I also had the chooks in here during the long weekend (Larry and I just move the cage about). On a tangent….I actually have a bird phobia that I reckon was caused by a dreadful scene down in the Snowy Mountains when I was very small, when we drove through a huge flock of Galahs.  I think birds are beautiful, as long as they don’t come near me and I simply cannot pick up a chook….flighty or otherwise, and admit to going to ridiculous lengths to not be trapped in their pen!  Therefore at the time of ‘crop rotation’ I need a good chook handler – fortunately, Larry does a good job with the girls who are always, but always named Cabbage and Rose (and I never have any idea which one is which!).

A good haul of beetroot….some bigger than others, but then size really doesn’t matter in my book!

Now because this is going to be the summer legume bed, I’m not too concerned about preparing the middle of it at the moment….my priority is to get the strip at the back for the tunnel, and the two front corners prepared for wigwams, as that is my preferred layout for the summer beans. And rather as I explained with the peas during this episode, there’s no need to actually cover the entire bed with beans!  I’ll tell you my plan next time, but right now, there’s no urgent need to pull out the second row of beetroot – it can linger longer, while we eat our way through this batch. Anyone for beetroot soup? Risotto? Or just roasted alongside some chèvre….gosh….I wonder if Pecora Dairy are back in production yet? It might be a bit early in the season for their Bloomy….note to self – send them a message because that combination is so totally scrumptious and could be on the lunch menu here for the upcoming ‘Gardens on the Edge’ book launch!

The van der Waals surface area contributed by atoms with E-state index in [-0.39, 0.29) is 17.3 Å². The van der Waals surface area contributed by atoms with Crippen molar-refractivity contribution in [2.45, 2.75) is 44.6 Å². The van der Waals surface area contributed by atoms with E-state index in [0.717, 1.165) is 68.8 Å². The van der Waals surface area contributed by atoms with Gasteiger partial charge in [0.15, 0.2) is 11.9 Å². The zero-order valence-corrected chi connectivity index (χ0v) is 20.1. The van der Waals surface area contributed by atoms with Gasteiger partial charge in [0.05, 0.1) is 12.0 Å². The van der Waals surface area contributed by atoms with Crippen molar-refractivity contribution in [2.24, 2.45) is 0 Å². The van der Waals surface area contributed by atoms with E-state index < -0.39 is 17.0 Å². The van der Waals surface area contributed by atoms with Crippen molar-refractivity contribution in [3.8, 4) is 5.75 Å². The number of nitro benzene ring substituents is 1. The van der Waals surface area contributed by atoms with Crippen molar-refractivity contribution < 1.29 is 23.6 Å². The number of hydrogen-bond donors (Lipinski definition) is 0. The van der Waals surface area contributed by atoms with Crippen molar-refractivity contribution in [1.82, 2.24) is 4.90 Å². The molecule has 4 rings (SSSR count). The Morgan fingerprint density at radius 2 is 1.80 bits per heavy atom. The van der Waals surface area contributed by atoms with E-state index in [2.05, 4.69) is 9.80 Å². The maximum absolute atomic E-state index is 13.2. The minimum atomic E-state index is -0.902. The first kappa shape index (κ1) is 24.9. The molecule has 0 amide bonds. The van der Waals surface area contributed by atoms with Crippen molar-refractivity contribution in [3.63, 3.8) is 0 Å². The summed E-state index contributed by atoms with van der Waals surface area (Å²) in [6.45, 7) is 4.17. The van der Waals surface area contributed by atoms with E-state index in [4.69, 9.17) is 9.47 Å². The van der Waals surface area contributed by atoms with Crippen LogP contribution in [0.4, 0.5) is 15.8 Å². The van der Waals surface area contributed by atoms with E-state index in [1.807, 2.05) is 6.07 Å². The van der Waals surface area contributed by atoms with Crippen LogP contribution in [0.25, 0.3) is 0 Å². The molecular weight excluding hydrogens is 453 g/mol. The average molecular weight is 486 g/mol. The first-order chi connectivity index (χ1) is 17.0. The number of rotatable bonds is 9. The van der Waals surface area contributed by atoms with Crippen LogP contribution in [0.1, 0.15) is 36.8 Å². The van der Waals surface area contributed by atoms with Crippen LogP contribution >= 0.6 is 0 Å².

Guild beds in the late afternoon light

The guild beds, on the other hand, are looking pretty as a picture….the kind of garden that’s all I ever really wanted….one of billowing, simple flowers, of contrasting foliage shimmering in the late afternoon light.  A gentle garden, one that makes you sigh…..the traditional side looks positively harsh by comparison.

Front left with the raspberry cage behind
Guild beds two and three…both images snapped in  the early morning light

But just because they look all soft and romantic, don’t be fooled….they are filled with produce that we’re eating our way through!  I mentioned in the introduction, that I use the guild beds for a different ‘style’ of gardening altogether.  And if you’ll just bear with me through the coming episodes, I reckon you’ll begin to get the hang of it.  The planting on this side is all ‘loose’ and while I plan much of it, I also allow plants to self-sow at will.  I believe a plant that chooses a place to grow of its own accord, is bound to be happy.  So to a certain extent, I let the plants on this side have their wicked way.